Accurate economic points are made by Patterson, such as his recognition on the very first page that the rationale for planning in Botswana, as he puts it, was the "maintenance of fiscal discipline." The successful exploitation of diamonds was directed toward wealth accumulation, and not toward increasing productivity, employment, and economic diversification. When economic growth slowed in the 1990s, as Patterson also recognizes (p. 1), big and broad problems were present. Given the accumulation strategy prioritized since diamonds came on stream, productivity was already "flat" (p. 145). Diversification was also absent, with agriculture, wherein almost half the population existed, worth just over 2 percent of GDP, and manufacturing some 4 percent. Diamond production is now officially recognized as approaching its plateau. Yet Botswana's dependency on diamonds is the world's highest among mineral dependent economies.
Significant things that happened in the 1990s are unrecognized in this book. High-level or ruling elite corruption was exposed over the years 1991-94, calling into question the probity of the leadership and the capacities of planning and policymaking processes. The peoples' awareness of these revelations were shown at the 1994 elections when the BDP's share of the vote reached its then nadir (though not its command of parliament under the first-past-the-post voting system). President Ketumile Masire's retirement in 1998 followed from the corruption revelations and the government and ruling party's inability to remedy the problems properly. Festus Mogae and Vice-President General Ian Khama succeeded to the presidency, without correcting either the governance or the planning problems besetting the system. Parliamentarians in Botswana continually bemoan the failures of government implementation policies, and economic malaise is today the unwelcome buzzword in private business and some government institutions in Gaborone. All the eggs remain in the one basket, and the little foreign direct investment that enters the country is commanded as before by mining.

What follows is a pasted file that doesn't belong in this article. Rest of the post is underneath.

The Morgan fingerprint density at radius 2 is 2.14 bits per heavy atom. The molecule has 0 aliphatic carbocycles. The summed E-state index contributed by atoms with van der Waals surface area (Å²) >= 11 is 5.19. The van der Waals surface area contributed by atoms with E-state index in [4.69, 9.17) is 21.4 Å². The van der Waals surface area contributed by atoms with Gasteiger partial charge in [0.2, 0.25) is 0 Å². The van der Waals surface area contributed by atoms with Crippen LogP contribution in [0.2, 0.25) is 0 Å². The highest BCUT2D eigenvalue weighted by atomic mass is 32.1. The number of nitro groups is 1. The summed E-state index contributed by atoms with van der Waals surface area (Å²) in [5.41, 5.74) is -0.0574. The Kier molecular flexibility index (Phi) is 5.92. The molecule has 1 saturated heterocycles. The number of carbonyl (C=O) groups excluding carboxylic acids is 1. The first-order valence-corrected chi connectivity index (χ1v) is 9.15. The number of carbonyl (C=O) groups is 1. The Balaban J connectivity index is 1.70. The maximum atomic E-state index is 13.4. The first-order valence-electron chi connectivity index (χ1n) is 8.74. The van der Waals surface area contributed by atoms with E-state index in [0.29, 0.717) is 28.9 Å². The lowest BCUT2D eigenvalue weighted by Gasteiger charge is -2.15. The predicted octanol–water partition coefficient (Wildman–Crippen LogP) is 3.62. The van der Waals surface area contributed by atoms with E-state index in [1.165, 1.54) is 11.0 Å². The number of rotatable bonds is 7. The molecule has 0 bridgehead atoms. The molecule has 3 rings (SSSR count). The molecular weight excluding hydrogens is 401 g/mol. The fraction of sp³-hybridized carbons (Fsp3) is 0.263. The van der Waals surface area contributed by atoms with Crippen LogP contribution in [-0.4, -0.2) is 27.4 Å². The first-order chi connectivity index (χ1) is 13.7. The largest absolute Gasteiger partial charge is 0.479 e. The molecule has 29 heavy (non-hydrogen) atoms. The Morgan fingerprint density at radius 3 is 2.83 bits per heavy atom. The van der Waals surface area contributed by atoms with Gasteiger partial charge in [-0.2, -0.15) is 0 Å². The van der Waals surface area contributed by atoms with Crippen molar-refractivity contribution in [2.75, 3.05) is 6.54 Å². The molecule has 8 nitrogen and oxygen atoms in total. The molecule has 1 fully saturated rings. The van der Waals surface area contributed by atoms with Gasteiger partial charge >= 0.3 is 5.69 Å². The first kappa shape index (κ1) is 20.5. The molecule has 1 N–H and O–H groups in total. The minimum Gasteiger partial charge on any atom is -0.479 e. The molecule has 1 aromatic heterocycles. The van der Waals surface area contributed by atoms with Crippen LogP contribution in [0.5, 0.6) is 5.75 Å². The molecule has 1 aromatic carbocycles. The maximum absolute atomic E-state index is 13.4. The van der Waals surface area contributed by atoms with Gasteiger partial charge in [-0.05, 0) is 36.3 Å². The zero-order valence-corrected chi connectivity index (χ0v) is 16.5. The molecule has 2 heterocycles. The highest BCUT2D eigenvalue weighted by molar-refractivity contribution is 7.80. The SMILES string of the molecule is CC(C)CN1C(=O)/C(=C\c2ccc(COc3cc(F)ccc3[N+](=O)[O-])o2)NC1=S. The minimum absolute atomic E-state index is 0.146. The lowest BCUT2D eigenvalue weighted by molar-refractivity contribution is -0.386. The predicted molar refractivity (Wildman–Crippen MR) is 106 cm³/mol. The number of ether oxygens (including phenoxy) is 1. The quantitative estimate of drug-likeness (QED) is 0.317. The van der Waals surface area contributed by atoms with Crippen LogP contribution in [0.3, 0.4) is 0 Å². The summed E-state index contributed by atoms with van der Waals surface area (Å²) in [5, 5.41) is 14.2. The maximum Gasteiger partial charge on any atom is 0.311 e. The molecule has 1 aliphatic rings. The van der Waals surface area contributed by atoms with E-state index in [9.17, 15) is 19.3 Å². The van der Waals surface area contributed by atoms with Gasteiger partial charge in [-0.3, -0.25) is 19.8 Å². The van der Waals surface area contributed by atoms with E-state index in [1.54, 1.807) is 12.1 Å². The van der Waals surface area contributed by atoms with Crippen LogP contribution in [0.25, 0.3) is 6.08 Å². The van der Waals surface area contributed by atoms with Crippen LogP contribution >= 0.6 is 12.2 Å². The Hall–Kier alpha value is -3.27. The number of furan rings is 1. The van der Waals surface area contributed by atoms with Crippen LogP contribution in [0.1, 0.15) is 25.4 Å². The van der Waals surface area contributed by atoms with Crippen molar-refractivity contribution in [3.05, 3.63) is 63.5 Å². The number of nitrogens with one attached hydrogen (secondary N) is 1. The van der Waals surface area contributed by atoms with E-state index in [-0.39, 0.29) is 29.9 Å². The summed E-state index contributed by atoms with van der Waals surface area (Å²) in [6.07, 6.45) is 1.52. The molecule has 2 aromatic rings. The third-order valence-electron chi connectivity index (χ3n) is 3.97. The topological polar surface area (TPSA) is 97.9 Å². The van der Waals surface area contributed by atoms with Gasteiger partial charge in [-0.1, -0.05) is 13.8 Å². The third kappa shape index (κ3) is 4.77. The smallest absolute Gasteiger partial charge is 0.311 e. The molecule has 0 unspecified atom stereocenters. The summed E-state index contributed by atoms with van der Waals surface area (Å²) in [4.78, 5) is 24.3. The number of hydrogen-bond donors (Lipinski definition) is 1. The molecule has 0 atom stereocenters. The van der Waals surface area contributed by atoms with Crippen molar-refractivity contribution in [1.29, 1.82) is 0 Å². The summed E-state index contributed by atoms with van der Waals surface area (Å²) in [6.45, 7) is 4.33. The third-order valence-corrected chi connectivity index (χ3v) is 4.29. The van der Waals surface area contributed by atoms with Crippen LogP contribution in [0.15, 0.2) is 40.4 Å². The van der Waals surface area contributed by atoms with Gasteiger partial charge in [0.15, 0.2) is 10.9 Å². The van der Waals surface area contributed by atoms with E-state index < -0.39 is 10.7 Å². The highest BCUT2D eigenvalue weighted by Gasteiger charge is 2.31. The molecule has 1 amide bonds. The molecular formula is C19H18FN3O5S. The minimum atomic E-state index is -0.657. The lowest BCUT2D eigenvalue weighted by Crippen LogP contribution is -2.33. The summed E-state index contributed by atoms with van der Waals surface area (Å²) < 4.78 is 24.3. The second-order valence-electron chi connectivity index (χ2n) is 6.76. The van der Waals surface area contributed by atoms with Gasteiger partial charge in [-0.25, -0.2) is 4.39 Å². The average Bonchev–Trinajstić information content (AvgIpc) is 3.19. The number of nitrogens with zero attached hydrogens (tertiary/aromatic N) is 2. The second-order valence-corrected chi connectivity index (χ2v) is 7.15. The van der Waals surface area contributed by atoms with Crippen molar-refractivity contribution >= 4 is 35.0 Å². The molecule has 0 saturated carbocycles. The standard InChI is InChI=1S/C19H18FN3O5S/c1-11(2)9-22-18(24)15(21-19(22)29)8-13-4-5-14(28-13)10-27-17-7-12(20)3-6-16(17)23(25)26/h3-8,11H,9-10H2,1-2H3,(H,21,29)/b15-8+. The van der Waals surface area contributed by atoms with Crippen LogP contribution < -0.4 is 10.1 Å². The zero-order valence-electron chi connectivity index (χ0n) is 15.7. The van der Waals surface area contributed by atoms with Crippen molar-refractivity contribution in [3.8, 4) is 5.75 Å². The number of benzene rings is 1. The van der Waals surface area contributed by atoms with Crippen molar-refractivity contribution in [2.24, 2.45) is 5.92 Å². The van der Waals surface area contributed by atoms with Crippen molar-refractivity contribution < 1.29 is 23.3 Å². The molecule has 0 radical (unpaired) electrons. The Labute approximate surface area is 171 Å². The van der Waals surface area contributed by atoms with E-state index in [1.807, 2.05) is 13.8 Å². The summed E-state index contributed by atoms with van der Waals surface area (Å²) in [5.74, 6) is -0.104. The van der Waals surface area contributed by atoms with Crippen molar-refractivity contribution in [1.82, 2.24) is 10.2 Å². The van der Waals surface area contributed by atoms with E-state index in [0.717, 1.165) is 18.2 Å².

Many important writers go unmentioned in Patterson's bibliography. Abdi Samatar, Clark Leith, and Daron Acemoglu and his colleagues are glaring omissions in the economic field, and C. J. Makgala, Mpho Molomo, Zibani Maundeni and Ian Taylor are among others in political economy and history who should have been consulted. The 1990s constituted a watershed in Botswana. That diamond dependency has nonetheless continued and that Botswana seems now to be marching towards authoritarianism is no tribute to rationality, governance, and democracy in the country.
. The BDP's percentage of the popular vote in every election from 1974 is: 77 percent (1974); 75 percent (1979); 68 percent (1984); 65 percent (1994); 54 percent (1999); and 51 percent (2004). See Mpho Molomo, "Electoral Systems and Democracy in Botswana" in 40 Years of Democracy in Botswana, ed. Zibani Maundeni (Gaborone: Mmegi Publishing House, 2005), 33.
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Kenneth Good. Review of Patterson, Seymour, Economic Growth in Botswana in the 1980s: A Model for Sub-Saharan Africa.